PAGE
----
Forget the optics and look at the geometry. It is a well designed... tuning fork .
It has a handle (the lens foot), just like a tuning fork, and like a straight sided tuning fork (not the more typical U shaped) it has two nice arms to resonate sweetly.
This is true of any collared lens, to some degree. Some people have some trouble mastering a 70-200 if that is their first collared lens. And if they do not understand the physics of a tripod, that particular lens can produce better results hand held (usually using VR) than on a tripod.
The next tiny step up is a 300/4, unless it is shot at 500 or 600mm with a TC (as most people do because most users are birders). That can take a little time.
The next step up woould be your 200-400 or a 300/2.8 working a TC. I suspect you did not get perfect results with that lens out of the box the first day. But while that lens is tougher than a 70-200 it is much easier than your newer 600/4.
Among the highest end 400/500/600 lenses, your 600 is usually considered the toughest of the bunch, simply because it is physically longer and heavier. If you want an efficient tuning fork you generally increase the length of the arms.
Weight is important because weight stresses the mount, and the length allows you to more easily put leverage on it, even if you don't want to. The length also adds "moment arm" which is another way to say it's a good tuning fork!
It is all a matter of degree, and this lens is at the top of the heap, in quality and relative difficulty.
I'm not trying to say this lens is beyond your ability or nearly impossible to master, but you asked, and I am trying to explain it as best I can, and on a purely relative basis compared to other lenses, especially those you have shot. You've made a very good start by starting this thread.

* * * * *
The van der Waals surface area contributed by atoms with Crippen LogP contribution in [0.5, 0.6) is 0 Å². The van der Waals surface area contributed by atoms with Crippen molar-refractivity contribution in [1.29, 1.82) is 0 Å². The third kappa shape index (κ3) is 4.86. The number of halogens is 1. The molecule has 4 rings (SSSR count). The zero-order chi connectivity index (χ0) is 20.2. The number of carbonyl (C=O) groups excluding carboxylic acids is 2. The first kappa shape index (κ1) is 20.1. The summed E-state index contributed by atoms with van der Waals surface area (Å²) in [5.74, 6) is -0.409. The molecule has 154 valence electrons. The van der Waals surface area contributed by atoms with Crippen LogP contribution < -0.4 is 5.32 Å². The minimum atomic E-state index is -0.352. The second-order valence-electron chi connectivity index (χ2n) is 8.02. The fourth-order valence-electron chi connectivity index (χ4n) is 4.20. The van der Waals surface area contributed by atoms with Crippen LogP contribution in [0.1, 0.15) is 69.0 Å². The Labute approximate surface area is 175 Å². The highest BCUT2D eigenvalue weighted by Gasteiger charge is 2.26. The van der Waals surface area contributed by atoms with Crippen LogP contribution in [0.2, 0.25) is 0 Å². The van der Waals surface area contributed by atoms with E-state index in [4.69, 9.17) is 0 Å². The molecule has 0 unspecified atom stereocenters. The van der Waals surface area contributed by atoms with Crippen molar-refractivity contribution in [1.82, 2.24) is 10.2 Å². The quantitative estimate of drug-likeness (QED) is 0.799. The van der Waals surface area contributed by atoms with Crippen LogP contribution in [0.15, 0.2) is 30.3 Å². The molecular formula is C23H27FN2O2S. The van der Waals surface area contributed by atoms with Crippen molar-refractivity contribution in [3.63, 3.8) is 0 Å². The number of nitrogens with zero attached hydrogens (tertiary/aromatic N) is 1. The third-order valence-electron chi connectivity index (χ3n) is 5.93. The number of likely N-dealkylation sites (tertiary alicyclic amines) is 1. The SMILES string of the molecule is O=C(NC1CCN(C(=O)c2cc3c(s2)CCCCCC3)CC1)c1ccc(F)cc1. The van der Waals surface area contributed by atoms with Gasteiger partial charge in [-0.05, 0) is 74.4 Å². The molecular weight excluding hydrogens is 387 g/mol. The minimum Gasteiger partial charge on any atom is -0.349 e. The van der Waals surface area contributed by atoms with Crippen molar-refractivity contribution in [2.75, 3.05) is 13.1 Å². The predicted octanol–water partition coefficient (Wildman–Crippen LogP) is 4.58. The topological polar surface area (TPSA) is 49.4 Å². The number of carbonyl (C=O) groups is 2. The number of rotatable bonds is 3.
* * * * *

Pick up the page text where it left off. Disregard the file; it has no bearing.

The good new is that once you master this lens, just about any other "normal" lens you shoot will seem like child's play. With the exception of very deep macro where all the issues I mentioned (except now usually a one sided tuning fork) apply at a microscopic level.
Since you do not plan to make an intensive hobby out of this lens, as many or most of us do, it just means you have to approach your learning curve smarter, and we are trying to help you do that.
If you do not want to make this lens an obsession, then you absolutely, positively need to get that Series 5. Many of us use less, usually a Series 3, but we are putting more time behind the lens to acquire the better skills necessary to use that tripod. You will accomplish more, and faster, with a Series 5. I am as sure of that as anything regarding what I think is a rather fuzzy and ill defined subject. It is as much art as science for us because few of us are vibration engineers. We just know what empirically works for us.
I would also suggest finding a local "duck pond" and getting in some quality time behind the lens before the trip. I have a busy local pond I use for practice and testing new gear or new ideas for technique. And this is prime duck season.
And you have the lens, you should try to use it out west.
Edit: I have talked to a number of 600/4 shooters that use Series 3's. I rarely see a Series 5 in the field. When I ask them about VR/IS they all tell me they could not shoot their lens without it. Most are Canon users simply because most of them are old timers that bought their Canon IS lenses back before Nikon had a VR model.
For that reason alone I would suggest you seriously try VR and determine if it helps or hurts. You will get varying opinions on that so you need to find out for yourself.